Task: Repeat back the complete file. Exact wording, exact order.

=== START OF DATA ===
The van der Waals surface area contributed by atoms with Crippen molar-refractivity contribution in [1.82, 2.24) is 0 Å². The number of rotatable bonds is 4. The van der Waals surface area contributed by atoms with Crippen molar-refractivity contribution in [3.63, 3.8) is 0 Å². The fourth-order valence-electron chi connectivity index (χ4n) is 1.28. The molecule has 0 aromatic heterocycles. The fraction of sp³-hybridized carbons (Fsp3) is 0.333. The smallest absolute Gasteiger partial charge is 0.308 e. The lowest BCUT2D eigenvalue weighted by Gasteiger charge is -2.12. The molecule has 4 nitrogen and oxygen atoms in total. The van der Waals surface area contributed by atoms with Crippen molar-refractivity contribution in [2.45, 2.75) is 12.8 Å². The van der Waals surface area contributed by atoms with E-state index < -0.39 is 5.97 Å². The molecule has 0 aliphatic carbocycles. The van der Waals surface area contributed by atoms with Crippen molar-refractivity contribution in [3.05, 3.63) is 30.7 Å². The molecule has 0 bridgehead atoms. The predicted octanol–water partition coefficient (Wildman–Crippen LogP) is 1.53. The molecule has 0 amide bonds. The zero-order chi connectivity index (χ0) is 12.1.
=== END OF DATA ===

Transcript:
The van der Waals surface area contributed by atoms with Crippen molar-refractivity contribution in [1.82, 2.24) is 0 Å². The number of rotatable bonds is 4. The van der Waals surface area contributed by atoms with Crippen molar-refractivity contribution in [3.63, 3.8) is 0 Å². The fourth-order valence-electron chi connectivity index (χ4n) is 1.28. The molecule has 0 aromatic heterocycles. The fraction of sp³-hybridized carbons (Fsp3) is 0.333. The smallest absolute Gasteiger partial charge is 0.308 e. The lowest BCUT2D eigenvalue weighted by Gasteiger charge is -2.12. The molecule has 4 nitrogen and oxygen atoms in total. The van der Waals surface area contributed by atoms with Crippen molar-refractivity contribution in [2.45, 2.75) is 12.8 Å². The van der Waals surface area contributed by atoms with E-state index < -0.39 is 5.97 Å². The molecule has 0 aliphatic carbocycles. The van der Waals surface area contributed by atoms with Crippen molar-refractivity contribution in [3.05, 3.63) is 30.7 Å². The molecule has 0 bridgehead atoms. The predicted octanol–water partition coefficient (Wildman–Crippen LogP) is 1.53. The molecule has 0 amide bonds. The zero-order chi connectivity index (χ0) is 12.1.